The 68-year-old Thomas, of Southeast Portland, fired several gunshots at the vandals — who laughed as they drove away, according to witnesses.

One of the bullets struck a neighbor’s home, near a child’s bedroom, but no injuries were reported.

Neighbors said they liked Thomas, but they said his actions were inexcusable.

“He’s a nice guy, though I can’t really say it’s justifiable,” said neighbor Ryan Heise. “Eggs versus guns — totally different ball game. Maybe he needs to buy a slingshot.”

I don’t know about anyone else, but my definition of “nice guy” doesn’t include guys who shoot at someone bc their house got egged. That is not a valid reason to use a firearm FFS. The risk of seriously injuring or even killing someone is too great to take over having damage done to your house. A house =/= human life.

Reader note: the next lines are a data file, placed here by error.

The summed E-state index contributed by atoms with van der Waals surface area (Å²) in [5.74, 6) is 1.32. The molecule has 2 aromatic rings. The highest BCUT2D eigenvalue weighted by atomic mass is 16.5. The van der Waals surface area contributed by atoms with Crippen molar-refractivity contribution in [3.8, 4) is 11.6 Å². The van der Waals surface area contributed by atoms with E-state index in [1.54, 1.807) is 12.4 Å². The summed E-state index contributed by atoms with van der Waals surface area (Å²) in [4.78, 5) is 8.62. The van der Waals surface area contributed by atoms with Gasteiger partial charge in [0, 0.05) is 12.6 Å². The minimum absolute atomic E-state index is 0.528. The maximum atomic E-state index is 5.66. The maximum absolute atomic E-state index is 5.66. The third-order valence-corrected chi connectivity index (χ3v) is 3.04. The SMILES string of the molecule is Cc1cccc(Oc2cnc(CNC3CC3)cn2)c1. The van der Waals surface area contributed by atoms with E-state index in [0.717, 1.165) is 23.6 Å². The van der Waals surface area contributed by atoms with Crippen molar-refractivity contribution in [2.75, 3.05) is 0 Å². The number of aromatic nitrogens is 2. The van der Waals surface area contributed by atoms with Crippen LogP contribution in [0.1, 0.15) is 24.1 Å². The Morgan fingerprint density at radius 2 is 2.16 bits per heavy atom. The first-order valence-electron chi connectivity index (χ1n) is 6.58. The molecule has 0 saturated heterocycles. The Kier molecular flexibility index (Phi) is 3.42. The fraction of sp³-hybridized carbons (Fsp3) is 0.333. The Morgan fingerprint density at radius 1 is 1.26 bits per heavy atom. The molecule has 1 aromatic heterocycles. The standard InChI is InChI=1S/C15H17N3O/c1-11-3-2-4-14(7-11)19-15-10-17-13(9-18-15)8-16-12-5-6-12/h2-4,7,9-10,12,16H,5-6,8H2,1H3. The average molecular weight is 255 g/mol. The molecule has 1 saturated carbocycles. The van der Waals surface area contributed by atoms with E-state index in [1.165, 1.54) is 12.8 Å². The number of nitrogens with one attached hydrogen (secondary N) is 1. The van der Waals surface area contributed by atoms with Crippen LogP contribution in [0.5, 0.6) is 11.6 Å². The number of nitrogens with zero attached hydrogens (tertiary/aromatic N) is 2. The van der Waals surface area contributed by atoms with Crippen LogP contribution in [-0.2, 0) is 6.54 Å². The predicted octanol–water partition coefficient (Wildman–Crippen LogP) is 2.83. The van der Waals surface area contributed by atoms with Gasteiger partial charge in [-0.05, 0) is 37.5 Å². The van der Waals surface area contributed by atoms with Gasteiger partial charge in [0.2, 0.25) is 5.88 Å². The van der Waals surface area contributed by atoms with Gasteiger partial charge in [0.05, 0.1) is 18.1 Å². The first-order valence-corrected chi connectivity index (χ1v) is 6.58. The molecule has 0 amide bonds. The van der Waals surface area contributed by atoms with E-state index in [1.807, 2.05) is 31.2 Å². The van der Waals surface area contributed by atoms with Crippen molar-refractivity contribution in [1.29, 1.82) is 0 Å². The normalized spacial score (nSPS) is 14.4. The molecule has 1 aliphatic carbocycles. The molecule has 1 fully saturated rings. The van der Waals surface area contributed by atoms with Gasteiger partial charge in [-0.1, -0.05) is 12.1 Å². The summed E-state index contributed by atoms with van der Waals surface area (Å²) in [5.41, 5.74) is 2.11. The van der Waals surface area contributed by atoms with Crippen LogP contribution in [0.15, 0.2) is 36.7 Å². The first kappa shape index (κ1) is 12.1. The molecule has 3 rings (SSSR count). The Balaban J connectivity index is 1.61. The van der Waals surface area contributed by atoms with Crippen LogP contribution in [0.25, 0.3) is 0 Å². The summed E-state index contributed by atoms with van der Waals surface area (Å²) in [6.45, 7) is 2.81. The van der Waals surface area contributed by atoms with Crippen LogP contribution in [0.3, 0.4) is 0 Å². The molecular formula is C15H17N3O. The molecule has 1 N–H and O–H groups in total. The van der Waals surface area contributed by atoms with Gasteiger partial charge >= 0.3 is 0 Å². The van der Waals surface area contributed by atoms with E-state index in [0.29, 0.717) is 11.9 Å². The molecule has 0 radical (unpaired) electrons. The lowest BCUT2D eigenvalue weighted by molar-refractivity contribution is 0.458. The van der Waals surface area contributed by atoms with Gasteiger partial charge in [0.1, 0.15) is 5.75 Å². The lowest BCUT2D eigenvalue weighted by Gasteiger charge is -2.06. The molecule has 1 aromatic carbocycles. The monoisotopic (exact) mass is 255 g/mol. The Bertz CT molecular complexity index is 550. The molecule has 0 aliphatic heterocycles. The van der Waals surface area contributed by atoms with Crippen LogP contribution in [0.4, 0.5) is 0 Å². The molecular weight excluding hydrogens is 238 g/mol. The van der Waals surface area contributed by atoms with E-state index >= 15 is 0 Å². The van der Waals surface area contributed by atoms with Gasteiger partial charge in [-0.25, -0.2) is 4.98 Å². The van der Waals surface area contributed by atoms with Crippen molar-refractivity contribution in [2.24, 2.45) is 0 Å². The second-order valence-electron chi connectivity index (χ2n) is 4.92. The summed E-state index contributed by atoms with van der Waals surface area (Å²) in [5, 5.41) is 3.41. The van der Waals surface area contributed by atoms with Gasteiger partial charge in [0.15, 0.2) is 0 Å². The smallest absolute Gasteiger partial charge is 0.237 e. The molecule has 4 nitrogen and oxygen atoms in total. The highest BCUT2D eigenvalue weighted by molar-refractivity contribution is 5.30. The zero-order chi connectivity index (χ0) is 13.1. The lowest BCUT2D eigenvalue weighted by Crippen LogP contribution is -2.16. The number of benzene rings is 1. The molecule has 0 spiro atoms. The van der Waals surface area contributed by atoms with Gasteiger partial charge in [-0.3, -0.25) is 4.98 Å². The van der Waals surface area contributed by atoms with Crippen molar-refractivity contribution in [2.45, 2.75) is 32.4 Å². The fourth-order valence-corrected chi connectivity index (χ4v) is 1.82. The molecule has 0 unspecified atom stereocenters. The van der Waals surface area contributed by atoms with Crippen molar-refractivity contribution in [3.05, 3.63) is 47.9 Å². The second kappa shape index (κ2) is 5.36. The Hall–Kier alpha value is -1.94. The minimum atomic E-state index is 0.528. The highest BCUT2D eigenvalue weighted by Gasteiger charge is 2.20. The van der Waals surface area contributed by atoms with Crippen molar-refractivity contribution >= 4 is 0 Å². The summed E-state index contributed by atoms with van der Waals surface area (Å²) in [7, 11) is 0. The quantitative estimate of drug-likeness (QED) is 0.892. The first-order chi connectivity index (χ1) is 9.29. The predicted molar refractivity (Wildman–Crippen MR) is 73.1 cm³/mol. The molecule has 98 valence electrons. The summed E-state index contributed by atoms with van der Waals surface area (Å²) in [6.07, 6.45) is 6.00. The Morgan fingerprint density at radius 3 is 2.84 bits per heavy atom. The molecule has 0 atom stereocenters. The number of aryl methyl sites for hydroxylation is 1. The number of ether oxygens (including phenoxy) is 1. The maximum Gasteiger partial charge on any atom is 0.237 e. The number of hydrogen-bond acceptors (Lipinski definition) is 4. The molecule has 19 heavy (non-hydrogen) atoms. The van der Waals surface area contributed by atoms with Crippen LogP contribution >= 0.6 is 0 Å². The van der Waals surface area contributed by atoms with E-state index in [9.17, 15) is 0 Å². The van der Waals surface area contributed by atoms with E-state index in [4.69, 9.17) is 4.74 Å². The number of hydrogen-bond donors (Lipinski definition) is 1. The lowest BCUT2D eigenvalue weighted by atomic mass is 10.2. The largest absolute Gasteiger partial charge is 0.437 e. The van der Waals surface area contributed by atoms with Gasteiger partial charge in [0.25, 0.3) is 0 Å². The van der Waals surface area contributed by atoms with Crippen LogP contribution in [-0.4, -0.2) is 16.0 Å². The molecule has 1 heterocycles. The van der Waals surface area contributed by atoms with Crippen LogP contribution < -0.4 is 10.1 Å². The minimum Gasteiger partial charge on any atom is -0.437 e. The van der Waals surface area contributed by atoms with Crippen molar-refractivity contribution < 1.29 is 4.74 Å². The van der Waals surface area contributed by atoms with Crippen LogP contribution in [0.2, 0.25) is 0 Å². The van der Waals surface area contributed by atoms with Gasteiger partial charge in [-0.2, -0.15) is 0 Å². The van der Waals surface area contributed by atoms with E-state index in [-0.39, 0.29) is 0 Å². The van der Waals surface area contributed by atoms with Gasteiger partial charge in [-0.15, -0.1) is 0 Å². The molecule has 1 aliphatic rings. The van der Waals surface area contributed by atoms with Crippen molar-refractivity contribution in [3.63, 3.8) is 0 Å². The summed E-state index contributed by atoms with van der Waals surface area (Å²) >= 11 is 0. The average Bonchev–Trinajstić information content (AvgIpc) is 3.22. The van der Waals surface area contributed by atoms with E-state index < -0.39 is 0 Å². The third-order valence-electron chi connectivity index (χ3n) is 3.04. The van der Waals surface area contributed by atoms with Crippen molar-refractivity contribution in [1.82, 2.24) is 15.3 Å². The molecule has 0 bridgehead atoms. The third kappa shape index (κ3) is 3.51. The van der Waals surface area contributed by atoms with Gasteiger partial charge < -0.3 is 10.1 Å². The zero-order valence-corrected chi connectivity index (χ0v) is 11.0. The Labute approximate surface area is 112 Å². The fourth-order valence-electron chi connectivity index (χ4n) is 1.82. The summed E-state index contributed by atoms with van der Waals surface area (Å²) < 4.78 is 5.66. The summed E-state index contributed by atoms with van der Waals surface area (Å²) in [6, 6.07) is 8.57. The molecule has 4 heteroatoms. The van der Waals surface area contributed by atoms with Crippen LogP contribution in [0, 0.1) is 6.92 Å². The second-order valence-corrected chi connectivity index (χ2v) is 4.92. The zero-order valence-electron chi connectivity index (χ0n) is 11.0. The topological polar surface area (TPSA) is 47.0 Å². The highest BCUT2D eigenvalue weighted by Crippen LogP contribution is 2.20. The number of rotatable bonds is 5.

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2-Year-Old Girl Shot In Face After Gun Goes Off Inside Mom’s Purse

A two-year-old child was struck in the face after a gun concealed inside her mother’s purse accidentally fired inside a Jackson, Mississippi hospital, police said.

The woman was standing next to a vending machine at Merit Health Center when she dropped her purse, causing the gun to fire, WJTV reported. A bullet bounced off the vending machine and grazed the child’s face.

The injury was non-life-threatening.

The hospital said in a statement weapons are prohibited on the premises and the incident is under police investigation.

She shouldn’t have had that gun on premises, so that’s irresponsible there. I can’t imagine she took sufficient precautions with her gun in her purse, bc otherwise, how did it go off?

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Irresponsible Gun Owners of America 5.11.16
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7 thoughts on “Irresponsible Gun Owners of America 5.11.16